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Skin Industry Rosacea Research & Social Media


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To understand what is happening with skin industry rosacea research and social media you simply have to know the facts. 

Without a doubt most of the rosacea research is sponsored by the skin industry, particularly pharmaceutical companies and cosmetic manufacturers. [1] The skin industry is using social media to advertise to set trends. 

"Conservative estimates valued the global beauty industry at over $300 billion in 2018, according to a report from Trefis, a financial research and analysis firm. The global skincare market was valued at nearly $135 billion in 2018, increasing nearly 60% in the past 10 years. And Trefis projects it to reach $180 billion — an increase of over 30% — in the next five years." [2]

"Social media has opened up new avenues for purchasing and discussing skincare routines and trends." [2]

"The global cosmetics industry should be worth 438.38 billion by 2026." [2]

"Women in the US spend around $3,756 on cosmetics annually." [3]

"82% of women believe that social media drives trends." [3]

"The beauty industry is valued at $532 billion and is on a rapid upward trajectory, according to a new report from retail analytics firm Edited." [4]

"Cosmetics and personal-care companies will continue to benefit from social media influencers and brand ambassadors, even as they increasingly pivot to sustainable beauty and increased transparency in both manufacturing and pricing, the report stated." [4]

"At the same time, social platforms have evolved to be more shoppable by allowing consumers to purchase items they see in a post directly from the app. Thanks to features like Instagram Shopping and Pinterest's shoppable Pins, if consumers see an item they like, they can click on it to learn more and subsequently make a purchase." [4]

"One of the recent beneficiaries is IT Cosmetics, started less than a decade ago by former TV Broadcast journalist Jamie Kern Lima. She began working on her beauty line after developing hereditary rosacea and realizing that most foundations made her skin look worse. She wanted to create a formula that could work on women with skin problems like acne, wrinkles or rosacea." [5]

"Retailers Sephora and Ulta also provide a huge boost to small upstarts with potential, while consumers are willing to give different brands a try, especially those with strong followings on social media, like IT Cosmetics." [5]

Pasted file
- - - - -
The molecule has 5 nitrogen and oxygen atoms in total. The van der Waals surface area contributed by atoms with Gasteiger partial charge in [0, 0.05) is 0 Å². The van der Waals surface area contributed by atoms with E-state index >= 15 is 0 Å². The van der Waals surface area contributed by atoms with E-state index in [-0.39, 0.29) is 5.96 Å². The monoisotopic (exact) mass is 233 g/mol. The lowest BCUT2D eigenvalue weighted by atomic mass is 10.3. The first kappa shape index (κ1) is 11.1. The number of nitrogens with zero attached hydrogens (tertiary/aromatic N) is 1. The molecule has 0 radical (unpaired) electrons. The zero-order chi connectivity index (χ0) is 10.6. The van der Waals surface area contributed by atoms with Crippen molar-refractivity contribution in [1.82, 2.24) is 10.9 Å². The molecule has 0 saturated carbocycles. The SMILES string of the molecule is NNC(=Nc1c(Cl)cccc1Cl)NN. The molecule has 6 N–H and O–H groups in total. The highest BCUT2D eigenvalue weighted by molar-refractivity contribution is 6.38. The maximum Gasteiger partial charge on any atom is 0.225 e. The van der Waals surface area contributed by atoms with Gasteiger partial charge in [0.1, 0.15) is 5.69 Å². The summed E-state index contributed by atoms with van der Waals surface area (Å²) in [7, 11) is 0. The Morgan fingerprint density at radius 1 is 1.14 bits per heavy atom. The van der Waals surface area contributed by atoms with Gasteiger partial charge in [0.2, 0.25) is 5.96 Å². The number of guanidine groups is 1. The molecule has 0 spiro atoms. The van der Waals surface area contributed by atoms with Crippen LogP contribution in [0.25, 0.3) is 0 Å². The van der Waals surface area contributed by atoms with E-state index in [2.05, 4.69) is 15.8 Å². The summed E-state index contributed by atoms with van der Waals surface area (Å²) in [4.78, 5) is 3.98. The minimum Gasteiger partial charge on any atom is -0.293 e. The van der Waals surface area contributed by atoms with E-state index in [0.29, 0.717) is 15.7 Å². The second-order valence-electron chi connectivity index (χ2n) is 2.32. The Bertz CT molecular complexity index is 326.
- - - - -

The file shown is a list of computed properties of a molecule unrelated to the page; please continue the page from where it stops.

"Another report from Statista projected that the global cosmetics market is projected to value at about 758.4 billion U.S. dollars by 2025." [6]

"The global skin care products market size is projected to reach USD 183.03 billion by 2025 expanding at a CAGR of 4.4%, according to a new report by Grand View Research, Inc. Increasing demand for natural, herbal, and organic products that have no adverse effects is expected to boost the market growth over the forecast period. Skin care products include various synthetic and natural products, such as body lotions and face creams. Rising concerns regarding skin problems are also driving the skin care products industry." [7]

"As per the report published by Fior Markets, the global beauty and personal care products market is expected to grow from USD 493.34 billion in 2018 to USD 756.63 billion by 2026, at a CAGR of 5.81% during the forecast period 2019-2026." [8]

Rosacea Research in Perspective of Funding

Rosacea Research in Perspective of Idiopathic Diseases 

As you can see from the above stats that there is plenty of money in the skin industry which uses social media to advertise and what small amount of rosacea research is being done, the vast majority is being sponsored by the skin industry. The huge amount of skin industry research is focused on other skin conditions that have a more devastating impact on sufferers, i.e., melanoma, psoriasis. There is way more research done on acne than on rosacea by the skin industry. And while some of the research be done on rosacea is without a doubt helpful to rosacea sufferers, do you think that the skin industry has an agenda in what research is being done, or possibly a bias in what is sponsored for research?  For example, what research was sponsored by the tobacco industry that probably was biased?  Do you think the skin industry may have similar motives?  Why does the pharmaceutical skin industry continue to sponsor the NRS, AARS, and the ARSC with millions of dollars, non profits whose board of directors are all businessmen or dermatologists, while ignoring requests for donations to the RRDi, a grassroots, patient advocacy non profit for rosacea?

Furthermore, since rosaceans have gone over to social media, could you volunteer to post or be a moderator of the RRDi social media accounts?

Would you like to see some independent rosacea research being done by rosacea sufferers?  Join the RRDi. Help make a difference. 

End Notes

[1] Rosacea Research Update

[2] The skincare industry is booming, fueled by informed consumers and social media,  Ahiza Garcia, CNN Business

[3] 45 Absolutely Astonishing Beauty Industry Statistics for 2021, Ljubica Cvetkovska, LoudCloud Health

[4] Beauty has blown up to be a $532 billion industry — and analysts say that these 4 trends will make it even bigger, Bethany Biron, Business Insider

[5] Why The $445 Billion Beauty Industry Is A Gold Mine For Self-Made Women, Chloe Sorvino, Forbes

[6] Cosmetics/Skin Care Market Could Exceed US $750 Billion by 2025, Financialnewsmedia.com News Commentary

[7] Skin Care Products Market Worth $183.03 Billion By 2025 | CAGR: 4.4%, Grand View Research

[8] Global Beauty and Personal Care Product Market is Expected to Reach USD 756.63 Billion by 2026 : Fior Markets, Intrado Global Newswire


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